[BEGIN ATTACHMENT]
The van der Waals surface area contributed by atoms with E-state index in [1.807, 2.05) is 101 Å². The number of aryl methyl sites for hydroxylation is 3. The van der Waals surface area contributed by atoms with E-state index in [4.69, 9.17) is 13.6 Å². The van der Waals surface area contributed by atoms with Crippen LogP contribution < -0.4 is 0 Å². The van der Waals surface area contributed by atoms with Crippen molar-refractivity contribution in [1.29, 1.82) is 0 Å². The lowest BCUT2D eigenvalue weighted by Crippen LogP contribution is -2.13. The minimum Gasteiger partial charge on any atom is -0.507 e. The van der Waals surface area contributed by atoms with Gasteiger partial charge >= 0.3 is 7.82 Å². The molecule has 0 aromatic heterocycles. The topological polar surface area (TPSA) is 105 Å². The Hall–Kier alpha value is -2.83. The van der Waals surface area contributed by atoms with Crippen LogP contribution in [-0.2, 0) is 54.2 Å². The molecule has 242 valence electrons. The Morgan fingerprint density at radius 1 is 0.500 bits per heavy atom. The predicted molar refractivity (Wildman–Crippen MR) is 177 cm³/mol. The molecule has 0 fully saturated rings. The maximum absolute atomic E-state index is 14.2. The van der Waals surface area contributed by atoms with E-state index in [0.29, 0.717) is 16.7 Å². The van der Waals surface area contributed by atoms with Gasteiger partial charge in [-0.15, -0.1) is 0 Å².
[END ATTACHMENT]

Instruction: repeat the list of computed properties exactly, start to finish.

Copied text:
The van der Waals surface area contributed by atoms with E-state index in [1.807, 2.05) is 101 Å². The number of aryl methyl sites for hydroxylation is 3. The van der Waals surface area contributed by atoms with E-state index in [4.69, 9.17) is 13.6 Å². The van der Waals surface area contributed by atoms with Crippen LogP contribution < -0.4 is 0 Å². The van der Waals surface area contributed by atoms with Crippen molar-refractivity contribution in [1.29, 1.82) is 0 Å². The lowest BCUT2D eigenvalue weighted by Crippen LogP contribution is -2.13. The minimum Gasteiger partial charge on any atom is -0.507 e. The van der Waals surface area contributed by atoms with Gasteiger partial charge >= 0.3 is 7.82 Å². The molecule has 0 aromatic heterocycles. The topological polar surface area (TPSA) is 105 Å². The Hall–Kier alpha value is -2.83. The van der Waals surface area contributed by atoms with Crippen LogP contribution in [-0.2, 0) is 54.2 Å². The molecule has 242 valence electrons. The Morgan fingerprint density at radius 1 is 0.500 bits per heavy atom. The predicted molar refractivity (Wildman–Crippen MR) is 177 cm³/mol. The molecule has 0 fully saturated rings. The maximum absolute atomic E-state index is 14.2. The van der Waals surface area contributed by atoms with E-state index in [0.29, 0.717) is 16.7 Å². The van der Waals surface area contributed by atoms with Gasteiger partial charge in [-0.15, -0.1) is 0 Å².